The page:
Superconductivity, I: Phenomenology
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Materials becoming superconductors as they are cooled below the critical temperature Tc are mentioned; the main properties of the superconducting state are briefly reviewed. The role of the magnetic field in squeezing a superconductor and increasing its energy is shown. London equation and its Pippard non-local generalization connecting the current density j(r) to the vector potential A(r) are presented; these phenomenological equations embody the basic superconducting properties. The Ginzurg-Landau theory, for type II superconductors, is also presented. We mentioned in Chap. 8, Sect. 8.5.2, that the main characteristics of the superconductive state of matter are the absence of magnetic field inside a superconductor (Meissner-Ochenfeld effect [22.1]; perfect diamagnetism) and the zero DC resistivity [22.2]. Superconductivity occurs for several elemental metals and many compounds below the critical temperature Tc, which depends on the material; superconductivity can be destroyed by the application of a sufficiently strong external magnetic field.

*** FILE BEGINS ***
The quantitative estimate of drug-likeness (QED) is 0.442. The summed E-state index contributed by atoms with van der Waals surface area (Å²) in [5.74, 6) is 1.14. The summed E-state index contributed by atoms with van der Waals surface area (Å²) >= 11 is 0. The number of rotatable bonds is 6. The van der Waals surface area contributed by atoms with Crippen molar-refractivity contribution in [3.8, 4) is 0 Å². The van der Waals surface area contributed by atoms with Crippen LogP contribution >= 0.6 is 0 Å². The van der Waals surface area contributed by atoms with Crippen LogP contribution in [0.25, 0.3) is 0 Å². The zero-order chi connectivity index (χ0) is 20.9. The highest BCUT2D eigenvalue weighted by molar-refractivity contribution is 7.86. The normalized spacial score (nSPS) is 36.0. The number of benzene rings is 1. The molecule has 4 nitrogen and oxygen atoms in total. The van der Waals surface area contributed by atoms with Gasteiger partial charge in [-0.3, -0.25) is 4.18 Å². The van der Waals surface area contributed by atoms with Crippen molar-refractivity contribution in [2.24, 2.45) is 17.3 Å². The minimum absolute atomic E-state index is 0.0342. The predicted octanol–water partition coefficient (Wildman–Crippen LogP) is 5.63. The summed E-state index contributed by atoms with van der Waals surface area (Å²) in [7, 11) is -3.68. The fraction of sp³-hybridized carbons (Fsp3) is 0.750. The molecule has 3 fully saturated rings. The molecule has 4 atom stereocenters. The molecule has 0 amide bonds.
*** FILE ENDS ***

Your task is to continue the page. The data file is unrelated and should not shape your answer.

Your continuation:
KeywordsGibbs Free Energy Superconducting State Cooper Pair Helmholtz Free Energy Vortex State
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- Most of the topics of this chapter are presented in Kittel’s book [SS74], pp. 259–288, and in the book by Ashcroft & Mermin [SS75], pp. 726–749.Google Scholar